Recent weeks have seen a few significant white collar issues in the Pacific Northwest and nationally.

Perhaps none has attracted more national attention than the charges against an accused hacker who allegedly compromised the personal and financial data of more than 100 million Capital One customers. The defendant is also suspected of hacking data held by dozens of other companies. She has been detained pending trial. Wired has a great write up on the case. We may explore “cryptojacking”—using the processing power of computers one doesn’t own to mine cryptocurrency, as the defendant here is alleged to have done in a few instances—in a future post.

After 18 years, there have finally been criminal charges related to the tragic murder of a federal prosecutor here in Seattle. We’ve discussed the murder before, when former Deputy Attorney General held a press conference on the subject. Unfortunately, the new charges are not for the murder, but for a witness’s allegedly false statements before a grand jury. One can only hope that these actions represent meaningful progress on seeking justice for a profound tragedy and an assault on the rule of law itself.

In Portland a few weeks back, almost $3 million from Portland Public Schools ended up in a fraudulent bank account. The name on the account apparently resembled the name of a legitimate contractor. Details on how this came about and whether there will be any criminal charges aren’t yet known yet.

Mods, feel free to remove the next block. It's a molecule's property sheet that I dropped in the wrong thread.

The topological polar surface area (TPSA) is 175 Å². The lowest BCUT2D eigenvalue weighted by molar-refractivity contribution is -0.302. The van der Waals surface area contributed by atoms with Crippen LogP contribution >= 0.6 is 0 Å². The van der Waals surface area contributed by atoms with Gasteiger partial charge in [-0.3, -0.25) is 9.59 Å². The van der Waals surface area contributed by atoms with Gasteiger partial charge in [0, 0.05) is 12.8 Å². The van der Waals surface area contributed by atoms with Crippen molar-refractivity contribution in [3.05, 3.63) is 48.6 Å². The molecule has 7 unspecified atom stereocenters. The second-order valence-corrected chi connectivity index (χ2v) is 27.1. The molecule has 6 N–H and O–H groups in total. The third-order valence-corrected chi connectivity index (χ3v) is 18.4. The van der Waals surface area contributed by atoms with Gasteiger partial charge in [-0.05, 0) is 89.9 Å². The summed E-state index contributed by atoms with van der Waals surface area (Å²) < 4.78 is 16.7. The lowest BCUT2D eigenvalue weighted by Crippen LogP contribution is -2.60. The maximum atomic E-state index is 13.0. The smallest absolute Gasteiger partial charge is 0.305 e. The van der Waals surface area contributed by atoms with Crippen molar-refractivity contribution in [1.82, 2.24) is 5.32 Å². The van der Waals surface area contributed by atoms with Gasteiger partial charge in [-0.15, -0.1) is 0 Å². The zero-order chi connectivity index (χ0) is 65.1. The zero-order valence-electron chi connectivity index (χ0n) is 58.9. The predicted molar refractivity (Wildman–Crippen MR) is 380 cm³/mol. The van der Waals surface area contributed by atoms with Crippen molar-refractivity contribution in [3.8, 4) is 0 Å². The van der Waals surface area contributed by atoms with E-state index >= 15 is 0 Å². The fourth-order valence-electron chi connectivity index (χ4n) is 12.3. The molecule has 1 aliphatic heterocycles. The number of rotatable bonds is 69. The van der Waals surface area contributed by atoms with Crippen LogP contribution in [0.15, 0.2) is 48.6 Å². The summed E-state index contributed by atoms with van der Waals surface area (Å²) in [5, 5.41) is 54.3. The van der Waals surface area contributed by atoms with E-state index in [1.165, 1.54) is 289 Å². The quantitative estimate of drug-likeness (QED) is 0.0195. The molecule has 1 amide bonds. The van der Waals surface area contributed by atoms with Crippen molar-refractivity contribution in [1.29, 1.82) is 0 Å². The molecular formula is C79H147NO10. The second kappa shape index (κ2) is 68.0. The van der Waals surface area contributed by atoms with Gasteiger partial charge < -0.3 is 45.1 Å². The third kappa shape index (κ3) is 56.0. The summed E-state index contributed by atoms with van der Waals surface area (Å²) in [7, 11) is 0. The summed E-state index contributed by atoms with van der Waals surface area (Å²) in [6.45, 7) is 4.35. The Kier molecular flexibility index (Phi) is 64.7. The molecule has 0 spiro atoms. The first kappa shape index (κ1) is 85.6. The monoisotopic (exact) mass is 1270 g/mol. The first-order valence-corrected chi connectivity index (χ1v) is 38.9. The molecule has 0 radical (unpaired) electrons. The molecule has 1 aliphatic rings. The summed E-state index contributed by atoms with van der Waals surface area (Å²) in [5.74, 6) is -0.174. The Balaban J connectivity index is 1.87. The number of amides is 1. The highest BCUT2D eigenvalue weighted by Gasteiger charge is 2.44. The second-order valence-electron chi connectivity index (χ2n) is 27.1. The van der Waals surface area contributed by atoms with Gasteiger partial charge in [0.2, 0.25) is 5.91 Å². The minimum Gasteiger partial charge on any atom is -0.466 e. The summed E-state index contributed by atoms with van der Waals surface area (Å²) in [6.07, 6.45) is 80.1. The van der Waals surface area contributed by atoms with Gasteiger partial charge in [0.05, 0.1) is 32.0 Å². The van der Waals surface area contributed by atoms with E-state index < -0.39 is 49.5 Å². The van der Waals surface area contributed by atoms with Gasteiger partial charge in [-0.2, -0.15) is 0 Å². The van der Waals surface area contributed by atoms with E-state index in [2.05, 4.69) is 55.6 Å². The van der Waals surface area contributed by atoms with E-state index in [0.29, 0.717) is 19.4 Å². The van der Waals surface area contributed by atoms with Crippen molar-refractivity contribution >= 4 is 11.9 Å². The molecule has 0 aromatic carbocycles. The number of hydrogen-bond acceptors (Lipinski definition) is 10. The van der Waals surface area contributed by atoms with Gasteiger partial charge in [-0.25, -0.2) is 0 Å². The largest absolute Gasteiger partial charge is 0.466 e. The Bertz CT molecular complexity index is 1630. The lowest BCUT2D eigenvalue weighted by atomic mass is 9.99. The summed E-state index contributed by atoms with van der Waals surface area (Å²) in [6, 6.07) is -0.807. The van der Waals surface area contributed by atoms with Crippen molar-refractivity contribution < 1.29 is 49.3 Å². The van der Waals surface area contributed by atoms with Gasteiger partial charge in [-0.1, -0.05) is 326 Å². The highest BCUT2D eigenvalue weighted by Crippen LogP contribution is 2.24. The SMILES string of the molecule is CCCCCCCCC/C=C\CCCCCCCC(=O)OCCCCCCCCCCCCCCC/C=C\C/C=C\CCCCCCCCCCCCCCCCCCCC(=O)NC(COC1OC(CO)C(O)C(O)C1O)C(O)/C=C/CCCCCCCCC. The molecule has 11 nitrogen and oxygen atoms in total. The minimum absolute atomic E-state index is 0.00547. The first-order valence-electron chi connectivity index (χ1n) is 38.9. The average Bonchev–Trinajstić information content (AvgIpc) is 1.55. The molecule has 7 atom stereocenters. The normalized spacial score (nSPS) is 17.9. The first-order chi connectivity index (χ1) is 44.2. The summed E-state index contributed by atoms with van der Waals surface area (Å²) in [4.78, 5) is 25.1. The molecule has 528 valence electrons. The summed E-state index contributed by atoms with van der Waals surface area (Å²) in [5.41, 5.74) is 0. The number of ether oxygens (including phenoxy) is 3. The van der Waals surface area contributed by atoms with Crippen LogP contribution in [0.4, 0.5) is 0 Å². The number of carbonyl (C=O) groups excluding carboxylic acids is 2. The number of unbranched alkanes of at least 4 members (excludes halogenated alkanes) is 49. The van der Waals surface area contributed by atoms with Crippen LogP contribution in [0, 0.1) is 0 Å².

Two weeks ago, the Ninth Circuit affirmed a trial court’s decision to admit a witness’s prior civil deposition testimony of a witness who has subsequently invoked his Fifth Amendment right against self-incrimination against defendants in a criminal trial without violating the defendants’ Confrontation Clause right to confront the witnesses against them. We’ve discussed the intersection of the Fifth Amendment right against self-incrimination and civil deposition testimony before, but never looked at this issue. The court didn’t fully grapple with the defendants’ arguments because it concluded that any error in admitting the deposition testimony was harmless in any event. But both the majority opinion and the concurrence—urging a reexamination of the Ninth Circuit’s Confrontation Clause jurisprudence—are well worth reading and may also inspire a future substantive post.

In news from outside the region, I was fascinated by this essay reflecting on a potential future prosecution of former Acting FBI Director Andrew McCabe. We’ve frequently reminded readers that lying to federal agents is a mistake that can land you behind bars. Prosecutors can, and frequently do, prosecute knowing false statements made by witnesses. But there’s a difference between “can” and “should.” And here, there are powerful reasons to fear that prosecuting McCabe would be perceived as politically motivated and damage the Department of Justice’s well-deserved reputation for integrity.